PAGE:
8. FOul, errr, the concerns about AIDs were well-founded and the risk of UVB radiation courtesy of ozone depletion may be also. Certainly the media loves a good scare but a damn-near incurable disease that lies dormant for years allowing you in your ignorance to infect those closest and most intimate to you ranks as a damnably scary thing. Visit sub-Saharan Africa to see what joy it brings to people.

  9. Computer Climate models are multi-variable recursive functions, which are subject to exponential error via their inherently chaotic behaviour.

    This sounds awfully impressive. Have you published your findings?

  10. Note that it’s unlikely – indeed impossible – that the costs will be nicely evenly distributed by sector and in time. That’s not a 20% cut in the rate of GDP *growth*; a 20% cut in output across-the-board.

    But in the nasty scenarios, we could get that in a short time frame. Has there ever been anything similar? Gt Depression?

    Tim adds: OK, let’s call it the Great Depression all over again. A rise in GDP up to some point then a heavy fall. At the most extreme end of this argument, should we not have had the growth from 1830 to 1930, in order to avoid the subsequent 20/30% cut from this new higher level of GDP? A hard argument to make successfully I would think.

    A less extreme version. Should we manouvre so that we end up with GDP slightly lower than it would have been, after the crash, but without the crash? Given the way that humans hate losses much more than they appreciate gains, a strong argument.

    My view? If we’re going to be talking about GDP levels then, clearly, we should be talking about GDP levels. Amongst the SRES families we have stories about how we can maximise those. So if that is indeed what we want to do, maximise the GDP levels of those who come after us we should, if we are to be logical, be arguing for the A1 family plus some form of emissions control. Or perhaps incentives to create non CO2 emitting energy production…..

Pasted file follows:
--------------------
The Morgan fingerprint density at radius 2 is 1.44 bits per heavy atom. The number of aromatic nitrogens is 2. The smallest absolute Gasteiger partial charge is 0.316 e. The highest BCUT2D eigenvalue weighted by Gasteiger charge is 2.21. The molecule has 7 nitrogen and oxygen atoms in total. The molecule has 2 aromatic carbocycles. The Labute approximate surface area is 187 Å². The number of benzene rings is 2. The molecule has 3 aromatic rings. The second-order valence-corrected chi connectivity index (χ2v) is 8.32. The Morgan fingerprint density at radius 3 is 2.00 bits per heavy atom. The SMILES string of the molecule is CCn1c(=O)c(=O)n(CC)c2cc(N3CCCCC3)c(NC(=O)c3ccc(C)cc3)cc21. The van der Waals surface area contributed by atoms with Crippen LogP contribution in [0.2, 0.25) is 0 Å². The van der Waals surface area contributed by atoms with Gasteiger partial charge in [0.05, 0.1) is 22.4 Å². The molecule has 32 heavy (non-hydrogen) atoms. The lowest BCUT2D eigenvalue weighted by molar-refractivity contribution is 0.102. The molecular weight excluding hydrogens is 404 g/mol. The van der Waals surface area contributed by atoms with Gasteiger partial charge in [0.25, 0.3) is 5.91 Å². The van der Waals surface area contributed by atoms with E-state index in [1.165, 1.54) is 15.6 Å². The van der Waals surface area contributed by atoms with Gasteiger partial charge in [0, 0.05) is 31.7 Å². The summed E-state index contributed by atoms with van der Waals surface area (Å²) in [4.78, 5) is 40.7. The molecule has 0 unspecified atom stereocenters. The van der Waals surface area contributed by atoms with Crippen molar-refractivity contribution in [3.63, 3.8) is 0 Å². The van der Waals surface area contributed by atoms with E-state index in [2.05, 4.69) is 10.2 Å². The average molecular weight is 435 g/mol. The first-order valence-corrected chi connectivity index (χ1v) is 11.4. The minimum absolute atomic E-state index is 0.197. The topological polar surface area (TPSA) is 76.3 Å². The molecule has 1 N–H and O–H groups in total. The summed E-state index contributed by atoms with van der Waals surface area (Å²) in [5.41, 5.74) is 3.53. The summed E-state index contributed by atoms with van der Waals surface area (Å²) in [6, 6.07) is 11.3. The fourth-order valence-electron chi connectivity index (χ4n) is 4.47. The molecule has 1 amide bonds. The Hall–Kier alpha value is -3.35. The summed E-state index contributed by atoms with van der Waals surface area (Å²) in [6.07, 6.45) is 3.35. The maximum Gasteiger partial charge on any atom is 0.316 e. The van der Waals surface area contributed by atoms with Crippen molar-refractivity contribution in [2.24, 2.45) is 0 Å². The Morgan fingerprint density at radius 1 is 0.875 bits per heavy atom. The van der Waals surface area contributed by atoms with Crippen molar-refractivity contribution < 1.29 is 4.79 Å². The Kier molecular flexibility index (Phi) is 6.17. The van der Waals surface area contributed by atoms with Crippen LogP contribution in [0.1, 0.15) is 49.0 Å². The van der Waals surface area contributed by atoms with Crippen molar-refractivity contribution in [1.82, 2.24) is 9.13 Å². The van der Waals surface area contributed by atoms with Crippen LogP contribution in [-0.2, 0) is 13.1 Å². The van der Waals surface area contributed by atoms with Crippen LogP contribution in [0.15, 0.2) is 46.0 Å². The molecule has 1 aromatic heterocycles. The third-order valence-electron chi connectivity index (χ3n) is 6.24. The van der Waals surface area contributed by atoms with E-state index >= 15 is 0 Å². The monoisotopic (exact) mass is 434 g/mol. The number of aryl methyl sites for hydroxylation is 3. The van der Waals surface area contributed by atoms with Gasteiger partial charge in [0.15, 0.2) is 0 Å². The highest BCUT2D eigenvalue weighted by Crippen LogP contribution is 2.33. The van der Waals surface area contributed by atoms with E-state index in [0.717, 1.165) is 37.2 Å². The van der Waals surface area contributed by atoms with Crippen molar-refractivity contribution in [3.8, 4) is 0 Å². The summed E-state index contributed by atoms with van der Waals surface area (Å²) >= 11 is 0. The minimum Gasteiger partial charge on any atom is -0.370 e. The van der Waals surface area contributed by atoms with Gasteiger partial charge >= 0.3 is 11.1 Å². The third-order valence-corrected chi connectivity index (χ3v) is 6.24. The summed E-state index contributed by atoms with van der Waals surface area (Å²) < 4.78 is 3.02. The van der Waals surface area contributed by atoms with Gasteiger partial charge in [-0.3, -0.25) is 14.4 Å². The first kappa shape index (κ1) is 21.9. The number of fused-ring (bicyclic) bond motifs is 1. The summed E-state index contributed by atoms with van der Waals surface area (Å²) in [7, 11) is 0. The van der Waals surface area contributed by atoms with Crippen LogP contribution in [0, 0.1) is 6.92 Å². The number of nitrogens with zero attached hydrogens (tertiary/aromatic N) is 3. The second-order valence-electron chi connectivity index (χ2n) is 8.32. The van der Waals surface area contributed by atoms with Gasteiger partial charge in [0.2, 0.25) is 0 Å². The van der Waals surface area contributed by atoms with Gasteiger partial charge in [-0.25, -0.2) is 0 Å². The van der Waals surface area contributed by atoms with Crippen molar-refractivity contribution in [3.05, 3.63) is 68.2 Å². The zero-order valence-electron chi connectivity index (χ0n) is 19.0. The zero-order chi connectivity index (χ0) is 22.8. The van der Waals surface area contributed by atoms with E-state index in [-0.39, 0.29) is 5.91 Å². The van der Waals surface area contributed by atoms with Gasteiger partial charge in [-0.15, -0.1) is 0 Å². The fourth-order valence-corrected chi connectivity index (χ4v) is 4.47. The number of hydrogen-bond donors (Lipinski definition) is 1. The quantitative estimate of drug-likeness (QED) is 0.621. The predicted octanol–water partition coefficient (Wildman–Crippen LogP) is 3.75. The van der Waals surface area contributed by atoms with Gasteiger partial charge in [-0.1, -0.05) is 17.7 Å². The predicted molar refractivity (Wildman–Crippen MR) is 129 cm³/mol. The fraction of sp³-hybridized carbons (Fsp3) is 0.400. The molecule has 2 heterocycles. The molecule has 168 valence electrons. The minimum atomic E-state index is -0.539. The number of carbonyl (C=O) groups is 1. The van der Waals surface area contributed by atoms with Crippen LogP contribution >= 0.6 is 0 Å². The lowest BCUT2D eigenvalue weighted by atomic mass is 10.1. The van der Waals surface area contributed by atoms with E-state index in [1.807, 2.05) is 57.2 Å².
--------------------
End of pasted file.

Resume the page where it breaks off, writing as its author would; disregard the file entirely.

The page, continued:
That last is roughly my view. Work to make our descendants as rich as possible first, then add on top of that CO2 reduction.

  11. “Hence the need to move the debate from science and towards precaution.”

    Translation: We can’t provide a scientifically robust proof, so let’s just start a panic instead, like we did with DDT and the MMR vaccine.

    This whole pantomime has very little to do with science, and rather a lot to do with venal political ambition, and rabble rousing. Stampeding the public is the oldest trick in the book.

  12. Hence the need to move the debate from science and towards precaution.

    We must all sacrifice to Gaia! Bring out your firstborn…

    In this day & age, who would think anyone (except perhaps a Pope) could frame an argument in terms of ‘moving away from science’….and be believed and followed..?

  13. Computer Climate models are multi-variable recursive functions, which are subject to exponential error via their inherently chaotic behaviour.

    This sounds awfully impressive. Have you published your findings?

    Chaitin has!

  14. Chaitin has!

    A Google search hasn’t revealed where this author showed climate modelling is inherently vulnerable to exponential error, or this error’s connection with chaos. Can you provide a reference please?

  15. I assume this is a joke.

    Those pages don’t mention climate modelling, or exponential errors, or anything implying exponential errors. Nor do they mention the “multi-variable recursive functions” of ACO. The second of them mentions chaos, but in passing, and in a dubious apparent equation of the concept with randomness. The rest is a pop-science intro. to Chaitin’s metamathematics.

    Even allowing Chaitin’s extravagant claims for the importance of his random halting problem findings, he does not even claim relevance to climate modelling, or the solution of partial differential equations generally.

    So… all very funny, but do have any serious point to make?

  16. Here we are dividing the problem into two component parts ,the mathematical component that drives the physics, and the arithmetical numerical simulations.